Blackbirdan online journal of literature and the artsSpring 2019  Vol. 18 No. 1
an online journal of literature and the arts
 print preview

Reading about the Lost Children of Tuam

I knew the story would end unearthing
bones. One cannot marry an Irish man
without uncovering secrets.

Only once did his grandmother show me
the metal box of photographs as we sat
above the family store in Limerick.

She should have told me her youngest boys
never spoke. That one died (somehow) at four
while the other spent a decade in a playpen.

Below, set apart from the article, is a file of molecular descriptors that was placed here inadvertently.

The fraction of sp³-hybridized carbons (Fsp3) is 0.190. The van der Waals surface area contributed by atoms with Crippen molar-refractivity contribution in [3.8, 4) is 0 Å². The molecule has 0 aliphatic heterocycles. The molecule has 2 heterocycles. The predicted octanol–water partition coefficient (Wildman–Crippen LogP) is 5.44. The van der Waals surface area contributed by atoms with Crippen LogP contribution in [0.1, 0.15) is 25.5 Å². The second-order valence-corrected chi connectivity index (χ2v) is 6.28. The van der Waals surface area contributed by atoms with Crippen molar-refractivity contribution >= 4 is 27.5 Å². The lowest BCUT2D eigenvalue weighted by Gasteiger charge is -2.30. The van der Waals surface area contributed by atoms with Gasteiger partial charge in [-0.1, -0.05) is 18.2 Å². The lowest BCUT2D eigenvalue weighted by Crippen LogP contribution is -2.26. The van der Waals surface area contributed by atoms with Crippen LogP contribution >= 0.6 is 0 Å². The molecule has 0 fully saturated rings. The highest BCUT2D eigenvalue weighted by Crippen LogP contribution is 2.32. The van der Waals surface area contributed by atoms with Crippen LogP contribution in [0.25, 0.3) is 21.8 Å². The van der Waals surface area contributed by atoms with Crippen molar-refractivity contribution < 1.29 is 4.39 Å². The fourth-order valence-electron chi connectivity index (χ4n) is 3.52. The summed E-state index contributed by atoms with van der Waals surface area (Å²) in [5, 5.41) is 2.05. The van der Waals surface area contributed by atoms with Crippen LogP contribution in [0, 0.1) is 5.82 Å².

At twelve, he was carted off to Dublin—
left in a home run by Sisters of Charity.
When they thought he was too old

to sleep near girls, one of the nuns pushed him
to her quarters in a wheelbarrow each night
until he died of pneumonia. Even when

my daughter didn’t speak and I asked question
after question, his family said nothing.
After her diagnosis, only the aging aunt

whispered the truth, showing me
newspaper clippings from her brother’s asylum.
The dead boys’ photographs remain hidden

in the biscuit tin under the broken turntable.
I see their wide smiling faces, beautiful
as my daughter’s, as I sing nursery rhymes

in her pink room. Beautiful
as the abandoned children of Tuam,
awaiting their first communion.  

return to top